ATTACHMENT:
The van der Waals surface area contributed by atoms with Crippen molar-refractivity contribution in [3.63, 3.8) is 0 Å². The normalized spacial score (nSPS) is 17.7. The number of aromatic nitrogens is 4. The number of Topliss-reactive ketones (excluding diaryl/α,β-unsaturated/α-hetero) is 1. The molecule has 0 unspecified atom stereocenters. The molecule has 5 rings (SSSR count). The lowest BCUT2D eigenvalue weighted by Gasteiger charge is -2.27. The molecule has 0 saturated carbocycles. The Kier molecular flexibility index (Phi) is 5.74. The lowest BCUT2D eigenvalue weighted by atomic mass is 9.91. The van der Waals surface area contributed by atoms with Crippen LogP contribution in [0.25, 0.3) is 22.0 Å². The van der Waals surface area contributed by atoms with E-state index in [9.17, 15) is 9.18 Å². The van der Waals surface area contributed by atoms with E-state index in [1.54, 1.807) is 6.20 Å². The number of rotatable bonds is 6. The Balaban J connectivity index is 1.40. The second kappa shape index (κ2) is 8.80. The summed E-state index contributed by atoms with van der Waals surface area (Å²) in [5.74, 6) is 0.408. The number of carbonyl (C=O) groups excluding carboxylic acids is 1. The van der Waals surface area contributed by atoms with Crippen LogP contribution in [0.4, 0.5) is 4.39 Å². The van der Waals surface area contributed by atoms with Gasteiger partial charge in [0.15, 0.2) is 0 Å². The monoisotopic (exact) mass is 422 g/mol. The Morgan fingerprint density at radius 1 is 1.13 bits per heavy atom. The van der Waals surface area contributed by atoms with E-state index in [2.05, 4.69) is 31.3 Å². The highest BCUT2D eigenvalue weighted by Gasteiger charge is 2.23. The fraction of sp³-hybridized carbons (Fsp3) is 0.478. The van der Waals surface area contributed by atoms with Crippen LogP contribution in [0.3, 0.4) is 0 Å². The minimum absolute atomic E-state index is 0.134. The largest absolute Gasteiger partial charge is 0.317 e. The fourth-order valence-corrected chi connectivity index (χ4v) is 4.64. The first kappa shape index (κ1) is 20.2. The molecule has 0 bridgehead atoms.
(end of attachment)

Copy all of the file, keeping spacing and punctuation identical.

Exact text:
The van der Waals surface area contributed by atoms with Crippen molar-refractivity contribution in [3.63, 3.8) is 0 Å². The normalized spacial score (nSPS) is 17.7. The number of aromatic nitrogens is 4. The number of Topliss-reactive ketones (excluding diaryl/α,β-unsaturated/α-hetero) is 1. The molecule has 0 unspecified atom stereocenters. The molecule has 5 rings (SSSR count). The lowest BCUT2D eigenvalue weighted by Gasteiger charge is -2.27. The molecule has 0 saturated carbocycles. The Kier molecular flexibility index (Phi) is 5.74. The lowest BCUT2D eigenvalue weighted by atomic mass is 9.91. The van der Waals surface area contributed by atoms with Crippen LogP contribution in [0.25, 0.3) is 22.0 Å². The van der Waals surface area contributed by atoms with E-state index in [9.17, 15) is 9.18 Å². The van der Waals surface area contributed by atoms with E-state index in [1.54, 1.807) is 6.20 Å². The number of rotatable bonds is 6. The Balaban J connectivity index is 1.40. The second kappa shape index (κ2) is 8.80. The summed E-state index contributed by atoms with van der Waals surface area (Å²) in [5.74, 6) is 0.408. The number of carbonyl (C=O) groups excluding carboxylic acids is 1. The van der Waals surface area contributed by atoms with Crippen LogP contribution in [0.4, 0.5) is 4.39 Å². The van der Waals surface area contributed by atoms with Gasteiger partial charge in [0.15, 0.2) is 0 Å². The monoisotopic (exact) mass is 422 g/mol. The Morgan fingerprint density at radius 1 is 1.13 bits per heavy atom. The van der Waals surface area contributed by atoms with E-state index in [2.05, 4.69) is 31.3 Å². The highest BCUT2D eigenvalue weighted by Gasteiger charge is 2.23. The fraction of sp³-hybridized carbons (Fsp3) is 0.478. The van der Waals surface area contributed by atoms with Crippen LogP contribution in [0.3, 0.4) is 0 Å². The minimum absolute atomic E-state index is 0.134. The largest absolute Gasteiger partial charge is 0.317 e. The fourth-order valence-corrected chi connectivity index (χ4v) is 4.64. The first kappa shape index (κ1) is 20.2. The molecule has 0 bridgehead atoms.